Breaking Down UFC 174

The UFC heads north of the border to Vancouver's Rogers Arena on Saturday, June 14 as flyweight champion Demetrious Johnson (19-2-1, 7-1-1 UFC) attempts the fourth defense of his 125-pound title in the UFC 174 main event against Russian standout Ali Bagautinov (13-2, 3-0 UFC).
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The UFC heads north of the border to Vancouver's Rogers Arena on Saturday, June 14 (10 P.M. EST, Pay Per View), as flyweight champion Demetrious Johnson (19-2-1, 7-1-1 UFC) attempts the fourth defense of his 125-pound title in the UFC 174 main event against Russian standout Ali Bagautinov (13-2, 3-0 UFC).

Johnson, who is making his first appearance of 2014, has been perfect since dropping down to flyweight more than two years ago, dismantling opponents with his mix of dizzying speed, precise striking, and dominant wrestling. And after scoring a devastating knockout in his last outing, Johnson looks to dash the hopes of yet another challenger and further distance himself from the rest of the 125-pound pack.

Standing across the cage from him, however, will be Bagautinov, a powerful puncher and Sambo practitioner, who has yet to taste defeat inside the Octagon, rattling off three consecutive wins since joining the UFC less than one year ago, the most recent coming at UFC 169.

Bagautinov presents few obstacles for Johnson, owner of some of professional MMA's best cardio and conditioning. And although the Russian, who is currently riding an 11-fight win streak, has some of the heaviest hands in the flyweight division, he will have difficulty landing his biggest shots against Johnson, on account of the champion's speedy footwork, use of angles, and blistering pace.

While Johnson owns distinct advantages in every facet of the MMA game and should dispatch of Bagautinov in a dominant unanimous decision, expect this contest to go the full five rounds, as neither man has ever been stopped via strikes or submission during their careers.

Co-main event: Tyron Woodley vs. Rory MacDonald

A battle of top-five welterweights, this contest between Woodley (13-2, 3-1 UFC) and British Columbia's own MacDonald (16-2, 7-2 UFC) expects to clear up some of the congestion among the 170-pound ranks and propel the winner closer to a title shot.

Woodley, an elite wrestler with knockout power, has looked impressive in his last two matchups, earning a pair of KO/TKO victories. But in MacDonald, Woodley will face a multidimensional opponent who can nullify all of his strengths with a stifling jab and a well-rounded game.

MacDonald, who was once hailed as the heir apparent to the welterweight crown, is a complete mixed martial artist, combining high-volume striking with a solid top game. However, Woodley's wrestling and strength will prove to be too much for the young Canadian, as he grinds his way to a decision victory.

Ryan Bader vs. Rafael Cavalcante

After winning his first five contests inside the Octagon, The Ultimate Fighter season 8 winner Bader (16-4, 9-4 UFC) has struggled to find consistency, last stringing together consecutive wins more than two years ago. However, there is no time like the present for Bader, a former NCAA All-American wrestler, as he squares off against Cavalcante (12-4, 1-1 UFC), a former Strikeforce champion at 205 pounds.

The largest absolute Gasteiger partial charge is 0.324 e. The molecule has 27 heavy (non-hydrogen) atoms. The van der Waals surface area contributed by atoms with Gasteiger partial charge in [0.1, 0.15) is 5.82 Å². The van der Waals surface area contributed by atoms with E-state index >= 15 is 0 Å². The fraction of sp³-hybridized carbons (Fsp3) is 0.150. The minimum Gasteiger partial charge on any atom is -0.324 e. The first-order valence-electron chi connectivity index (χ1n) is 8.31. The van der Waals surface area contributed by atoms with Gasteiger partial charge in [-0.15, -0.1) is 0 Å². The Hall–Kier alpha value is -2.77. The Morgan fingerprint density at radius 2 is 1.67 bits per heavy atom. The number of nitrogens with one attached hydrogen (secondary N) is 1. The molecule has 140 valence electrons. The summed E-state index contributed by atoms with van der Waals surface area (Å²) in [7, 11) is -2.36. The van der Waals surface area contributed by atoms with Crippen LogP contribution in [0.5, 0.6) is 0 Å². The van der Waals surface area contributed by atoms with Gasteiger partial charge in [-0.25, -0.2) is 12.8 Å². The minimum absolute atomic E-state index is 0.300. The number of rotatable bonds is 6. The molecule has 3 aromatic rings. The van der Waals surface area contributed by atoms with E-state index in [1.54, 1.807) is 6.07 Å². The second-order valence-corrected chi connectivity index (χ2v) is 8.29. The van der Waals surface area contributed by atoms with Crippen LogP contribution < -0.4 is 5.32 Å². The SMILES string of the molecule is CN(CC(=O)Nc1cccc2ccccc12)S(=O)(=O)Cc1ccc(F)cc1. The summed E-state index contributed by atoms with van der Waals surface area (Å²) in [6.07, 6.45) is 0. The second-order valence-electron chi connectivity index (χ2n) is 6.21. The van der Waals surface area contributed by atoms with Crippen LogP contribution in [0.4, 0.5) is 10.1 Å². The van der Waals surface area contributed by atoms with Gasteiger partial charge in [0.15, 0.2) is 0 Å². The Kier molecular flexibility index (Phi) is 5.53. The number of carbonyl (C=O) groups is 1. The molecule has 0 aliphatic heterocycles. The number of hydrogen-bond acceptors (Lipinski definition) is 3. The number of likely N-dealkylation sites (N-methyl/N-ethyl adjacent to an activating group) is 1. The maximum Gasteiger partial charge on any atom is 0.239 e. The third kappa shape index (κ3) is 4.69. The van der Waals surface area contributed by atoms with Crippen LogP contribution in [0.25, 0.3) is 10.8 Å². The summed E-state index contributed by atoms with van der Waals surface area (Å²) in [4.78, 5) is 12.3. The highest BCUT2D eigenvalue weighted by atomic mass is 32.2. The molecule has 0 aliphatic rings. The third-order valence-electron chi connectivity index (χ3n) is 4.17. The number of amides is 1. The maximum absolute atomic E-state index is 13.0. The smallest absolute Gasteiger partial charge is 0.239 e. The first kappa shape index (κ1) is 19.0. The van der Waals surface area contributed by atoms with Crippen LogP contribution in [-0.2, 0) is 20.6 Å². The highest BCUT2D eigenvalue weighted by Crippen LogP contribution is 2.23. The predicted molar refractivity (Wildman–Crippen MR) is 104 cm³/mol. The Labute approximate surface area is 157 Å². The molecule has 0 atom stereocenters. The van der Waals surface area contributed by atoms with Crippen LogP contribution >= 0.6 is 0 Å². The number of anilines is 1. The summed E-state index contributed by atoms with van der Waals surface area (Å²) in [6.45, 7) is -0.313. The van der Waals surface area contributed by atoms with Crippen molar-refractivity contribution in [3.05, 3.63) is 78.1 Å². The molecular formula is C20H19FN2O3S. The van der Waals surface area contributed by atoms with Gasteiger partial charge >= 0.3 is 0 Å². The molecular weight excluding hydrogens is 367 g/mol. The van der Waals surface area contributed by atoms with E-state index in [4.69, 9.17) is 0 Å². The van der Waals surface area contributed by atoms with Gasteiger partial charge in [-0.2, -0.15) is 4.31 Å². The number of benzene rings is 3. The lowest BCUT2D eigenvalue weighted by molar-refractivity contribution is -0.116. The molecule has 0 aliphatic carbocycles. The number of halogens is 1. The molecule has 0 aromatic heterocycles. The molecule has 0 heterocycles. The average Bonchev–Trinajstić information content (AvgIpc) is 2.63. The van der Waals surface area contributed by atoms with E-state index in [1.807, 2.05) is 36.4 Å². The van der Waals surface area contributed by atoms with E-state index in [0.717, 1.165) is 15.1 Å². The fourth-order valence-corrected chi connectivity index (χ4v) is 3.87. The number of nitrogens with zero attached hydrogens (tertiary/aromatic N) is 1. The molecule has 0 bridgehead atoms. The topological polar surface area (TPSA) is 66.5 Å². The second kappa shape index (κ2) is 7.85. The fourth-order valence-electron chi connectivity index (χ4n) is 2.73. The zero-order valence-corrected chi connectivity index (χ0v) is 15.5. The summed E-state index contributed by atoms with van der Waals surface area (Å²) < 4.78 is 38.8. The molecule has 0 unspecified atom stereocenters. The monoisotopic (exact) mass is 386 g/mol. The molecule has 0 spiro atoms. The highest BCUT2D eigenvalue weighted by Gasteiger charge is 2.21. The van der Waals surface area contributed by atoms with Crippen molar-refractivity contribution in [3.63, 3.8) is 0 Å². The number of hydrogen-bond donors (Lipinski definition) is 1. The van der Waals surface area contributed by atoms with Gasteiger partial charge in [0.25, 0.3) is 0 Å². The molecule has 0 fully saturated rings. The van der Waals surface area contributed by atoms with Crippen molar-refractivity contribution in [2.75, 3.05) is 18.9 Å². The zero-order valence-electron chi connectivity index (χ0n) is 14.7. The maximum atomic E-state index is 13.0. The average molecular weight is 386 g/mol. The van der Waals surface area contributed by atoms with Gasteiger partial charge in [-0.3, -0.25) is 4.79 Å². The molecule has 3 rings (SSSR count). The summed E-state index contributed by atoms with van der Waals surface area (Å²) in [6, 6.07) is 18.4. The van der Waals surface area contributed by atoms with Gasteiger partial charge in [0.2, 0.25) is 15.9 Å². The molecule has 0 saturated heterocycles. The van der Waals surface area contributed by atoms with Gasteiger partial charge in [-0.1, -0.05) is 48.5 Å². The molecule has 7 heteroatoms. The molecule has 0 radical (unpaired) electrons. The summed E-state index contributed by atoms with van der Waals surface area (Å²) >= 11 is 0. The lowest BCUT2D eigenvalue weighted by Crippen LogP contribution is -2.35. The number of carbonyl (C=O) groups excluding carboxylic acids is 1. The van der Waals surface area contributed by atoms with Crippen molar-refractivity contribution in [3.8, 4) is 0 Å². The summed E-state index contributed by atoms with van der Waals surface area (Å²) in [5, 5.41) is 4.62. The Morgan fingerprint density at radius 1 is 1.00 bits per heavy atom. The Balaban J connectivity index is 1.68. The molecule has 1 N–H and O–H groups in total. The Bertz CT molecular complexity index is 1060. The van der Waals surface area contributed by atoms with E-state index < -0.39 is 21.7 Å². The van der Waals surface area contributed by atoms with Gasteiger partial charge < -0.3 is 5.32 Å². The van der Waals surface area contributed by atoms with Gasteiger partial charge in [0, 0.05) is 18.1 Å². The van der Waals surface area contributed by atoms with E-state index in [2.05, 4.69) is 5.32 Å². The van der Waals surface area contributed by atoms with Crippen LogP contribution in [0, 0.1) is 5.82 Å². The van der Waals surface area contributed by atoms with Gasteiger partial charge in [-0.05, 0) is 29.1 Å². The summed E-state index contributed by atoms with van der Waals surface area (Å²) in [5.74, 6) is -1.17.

Cavalcante, who is making just his third UFC appearance, combines heavy striking with black belt-level Brazilian Jiu Jitsu. But after peaking in the Strikeforce promotion in 2010, Cavalcante has appeared to lose a step.

Look for Bader to threaten with takedowns early, setting up strikes for a TKO victory in the first round.

Brendan Schaub vs. Andrei Arlovski

It has been more than six years since Arlovski (21-10, 10-4 UFC), a former UFC heavyweight champion, last competed inside the Octagon. But after winning six of his last seven fights (along with one No Contest), Arlovski is back with the UFC, taking on former training partner Schaub (10-3, 6-3 UFC).

Schaub, a BJJ brown belt and former professional football player, is coming off an impressive submission victory in his last outing at UFC 165; however, his chin has always proven to be his weak spot, all three of his losses coming via knockout.

For Arlovski, the return to the UFC is already a moral victory, as many believed his career was finished after a four-fight skid dating back to 2011. And while the Belarusian still has the power to knock Schaub out cold, the American's speed, agility, and Jiu Jitsu will prove to be the difference.

Brendan Schaub takes this one via TKO.

Ryan Jimmo vs. Ovince St. Preux

Less than two months ago, Nova Scotia native Jimmo (19-3, 3-2 UFC) made quick work inside the Octagon, landing a knockout punch inside the first round to record his third UFC victory. A month before that, St. Preux (15-5, 3-0 UFC) took home a "Performance of the Night" bonus for his use of the rare Von Flue Choke in a technical submission win at UFC 171.

The knock on Jimmo has always been his tendency to fight for points rather than go for the win, while St. Preux has faltered against top competition.

And although St. Preux is the more well-rounded fighter, Jimmo will somehow find a way to win yet another fight on home soil, slowing the pace and stalling the American en route to a win by decision.

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